Fresh Air’s Terry Gross in Conversation with Amy Ellis Nutt and Wayne and Kelly Maines
Fresh Air with Terry Gross is produced at WHYY in Philadelphia and distributed by NPR. Podcasts are available at npr.org/podcasts and at iTunes.
Terry Gross: Amy, I want to start with you. Why did you want to write this book?
Amy Ellis Nutt: Well, when I first sat down with the Maines family nearly four years ago, my first thought was, “Wow, a book about a transgender child, I wonder what the audience is for that?” And frankly, within a couple of minutes I realized that this was an ordinary family in an extraordinary situation and that there was nothing off–putting, nothing odd, nothing secretive or furtive about this family, that they were incredibly warm and thoughtful, and they had a child that they knew they needed to nurture and protect. And I realized that it was going to be a biography not so much of Nicole as much as of the family.
TG: So, Kelly and Wayne, what were the earliest signs that your daughter, who you thought was your son when your child was born—-what were the early signs that she identified as female?
Kelly Maines: She always wanted to be the girl characters when she was playing. She always wanted to wear girls’ clothes. She would put a shirt on her head that would make her feel like she had long hair. Mostly those kinds of things. Then she actually started voicing that she was a girl.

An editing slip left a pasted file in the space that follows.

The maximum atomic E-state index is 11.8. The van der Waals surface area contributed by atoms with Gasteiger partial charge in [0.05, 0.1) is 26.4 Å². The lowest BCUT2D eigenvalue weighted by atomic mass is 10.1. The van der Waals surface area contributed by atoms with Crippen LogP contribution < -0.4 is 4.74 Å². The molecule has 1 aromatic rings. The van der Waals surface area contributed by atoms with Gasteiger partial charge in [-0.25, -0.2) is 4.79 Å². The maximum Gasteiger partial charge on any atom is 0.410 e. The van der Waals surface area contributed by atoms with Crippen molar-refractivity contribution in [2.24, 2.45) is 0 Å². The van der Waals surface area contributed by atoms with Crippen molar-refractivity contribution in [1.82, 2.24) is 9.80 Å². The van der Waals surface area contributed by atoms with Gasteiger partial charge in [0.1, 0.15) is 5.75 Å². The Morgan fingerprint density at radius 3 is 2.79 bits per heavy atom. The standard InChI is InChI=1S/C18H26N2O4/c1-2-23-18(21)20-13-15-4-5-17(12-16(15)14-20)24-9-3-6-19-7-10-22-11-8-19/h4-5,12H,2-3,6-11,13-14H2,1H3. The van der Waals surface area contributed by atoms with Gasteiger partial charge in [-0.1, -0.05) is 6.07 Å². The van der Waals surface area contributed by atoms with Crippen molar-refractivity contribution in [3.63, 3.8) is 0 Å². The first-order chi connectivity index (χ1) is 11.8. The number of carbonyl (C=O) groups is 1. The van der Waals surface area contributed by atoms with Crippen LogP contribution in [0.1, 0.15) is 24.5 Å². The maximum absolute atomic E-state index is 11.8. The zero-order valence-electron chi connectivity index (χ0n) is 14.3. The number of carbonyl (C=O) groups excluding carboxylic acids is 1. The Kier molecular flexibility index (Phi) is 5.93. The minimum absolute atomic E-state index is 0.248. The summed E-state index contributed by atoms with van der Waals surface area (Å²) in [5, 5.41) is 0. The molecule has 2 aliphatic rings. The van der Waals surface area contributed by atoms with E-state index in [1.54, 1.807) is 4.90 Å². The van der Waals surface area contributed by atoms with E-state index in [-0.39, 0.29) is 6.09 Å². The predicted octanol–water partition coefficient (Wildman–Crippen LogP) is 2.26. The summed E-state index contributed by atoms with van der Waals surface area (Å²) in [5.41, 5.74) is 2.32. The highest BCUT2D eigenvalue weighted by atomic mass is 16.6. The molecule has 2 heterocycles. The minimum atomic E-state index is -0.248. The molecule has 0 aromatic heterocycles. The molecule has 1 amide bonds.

TG: And Wayne, she told you at one point, “Daddy, I hate my penis.” How did you respond to that?
Wayne Maines: I was scared. I picked Nicole up and put her in my arms, and I said everything’s going to be okay. And I knew in my mind, everything’s not okay.
TG: My impression from the book, Wayne, was that at first you were very understandably upset at this confusion that you thought your daughter was having about who she was. Did you try to talk Nicole out of being Nicole—-to try to say, “You’re a boy, you’re Wyatt. You have to act like a boy. You can’t walk around in a tutu. You can’t play with -Barbies.”
WM: I didn’t say that. I tried to influence it in other ways. You meet Nicole—-even at that age, extremely strong personality. I would say to her, you don’t want to be a girl, and she’d say, yes, I do. I’m a forty–year–old guy having this debate with this little kid, and I’m losing. It was hard. You have this vision of what you think the American dream is, and your family. I’ve learned more from my two children and Kelly than I ever thought possible. And I learned that everybody needs to be who they need to be.
TG: Well, let me just ask you, did you fear that somehow this reflected badly on your masculinity? That somehow it was a statement about who you were?